Monday, April 03, 2006

Chapter 33 - And in This Corner...Will Shakespeare

An Experimental Essay


I woke up about 1:30 am thinking about words, what makes them last, what makes them work…these thoughts fired by the article I read recently in Harper’s at the library. Writer Ben Marcus was berating, belittling, dressing down, hammering, working the small bag that was his head, Jonathon Franzen for supposedly berating, belittling, dressing down…Experimental Literature. It was a good, fairly long article, much like watching a good boxer work his stuff on a stuffed opponent… He was good, this Marcus kid, and he made me want to read some of his stuff, but I was a little disappointed that Franzen couldn’t fight back. After all, some of the head region combinations and body shots were suspect and could have been taken out of context. For example, isn’t Don Delillo what you would consider a "difficult" experimental writer, isn’t he one of Franzen’s heroes? It seems some of Ben’s arguments could be sorted under Experimental Logic…

I was thinking of Hemingway and his spare, almost biblical, approach to the use of language. Only using words he knew would last, themes that are in themselves biblical. How literature can be like wine and actually get better with age. Here is a small passage from The Garden of Eden that speaks my meaning perfectly…(passage coming soon)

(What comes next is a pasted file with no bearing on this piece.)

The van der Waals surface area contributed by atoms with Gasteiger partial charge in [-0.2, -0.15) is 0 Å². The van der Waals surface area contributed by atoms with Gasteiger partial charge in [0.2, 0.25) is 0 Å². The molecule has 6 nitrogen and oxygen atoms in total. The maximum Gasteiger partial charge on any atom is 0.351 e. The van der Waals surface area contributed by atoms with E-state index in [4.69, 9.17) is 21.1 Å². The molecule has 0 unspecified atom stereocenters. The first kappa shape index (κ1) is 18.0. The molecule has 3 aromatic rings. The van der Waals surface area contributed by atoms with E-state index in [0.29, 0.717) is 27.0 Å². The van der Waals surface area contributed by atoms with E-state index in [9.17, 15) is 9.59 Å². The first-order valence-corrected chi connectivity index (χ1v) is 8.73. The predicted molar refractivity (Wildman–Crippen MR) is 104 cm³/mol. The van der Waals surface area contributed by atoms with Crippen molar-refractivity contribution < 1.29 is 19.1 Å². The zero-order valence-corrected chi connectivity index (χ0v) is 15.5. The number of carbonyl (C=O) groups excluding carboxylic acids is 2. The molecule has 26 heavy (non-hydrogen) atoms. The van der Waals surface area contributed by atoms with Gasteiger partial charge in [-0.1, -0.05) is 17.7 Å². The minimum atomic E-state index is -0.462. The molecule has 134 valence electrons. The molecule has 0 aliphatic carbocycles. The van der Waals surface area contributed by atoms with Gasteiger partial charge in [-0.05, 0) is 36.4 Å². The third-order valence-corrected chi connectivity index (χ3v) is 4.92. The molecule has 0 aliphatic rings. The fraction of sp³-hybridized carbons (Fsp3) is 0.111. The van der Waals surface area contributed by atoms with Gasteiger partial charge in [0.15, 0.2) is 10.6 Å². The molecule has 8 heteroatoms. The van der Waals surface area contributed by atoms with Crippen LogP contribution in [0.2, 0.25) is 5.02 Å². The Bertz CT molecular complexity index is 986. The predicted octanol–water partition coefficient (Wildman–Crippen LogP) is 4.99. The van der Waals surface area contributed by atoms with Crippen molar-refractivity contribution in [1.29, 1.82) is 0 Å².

During his time Hemingway was an experimenter, and while on the surface there seems little difficulty in his arrangement of words, there are many layers, depths, philosophical questions that arise, and we are free to think of them or not. We are free to skip happily along the surface or to dive into the darker regions…or both…which brings me to a useful solution to what Sherman Alexie called (in his letter concerning Marcus’ article) “The East Coast East Coast Literary Rap War":
Writing, whether it be difficult or easy to fathom, is always experimental if it’s any good...

But words do not last. They change, mutate, die out …Which ones will survive this century no one knows for sure. But for sure some will and some will not and in some the meaning will change as Will S. new. But what makes him last more than anything are his ideas suited in word phrases of such lasting electrical beauty that you could think of him as a one man baseball team in the literary lasting game…

J has been reading her beloved Joyce and while discussing him she says he had
"…A brain loaded down with knowledge like a daisy with too much dew."

She droops her head slowly toward the mattress she's situated on, among her large stuffed animals and pillows and down comforter. It's sweet, true and funny and we both laugh. We have surrounded ourselves with books and we're happy now that we can take hot baths, via the electricity that has finally been turned on. ! .

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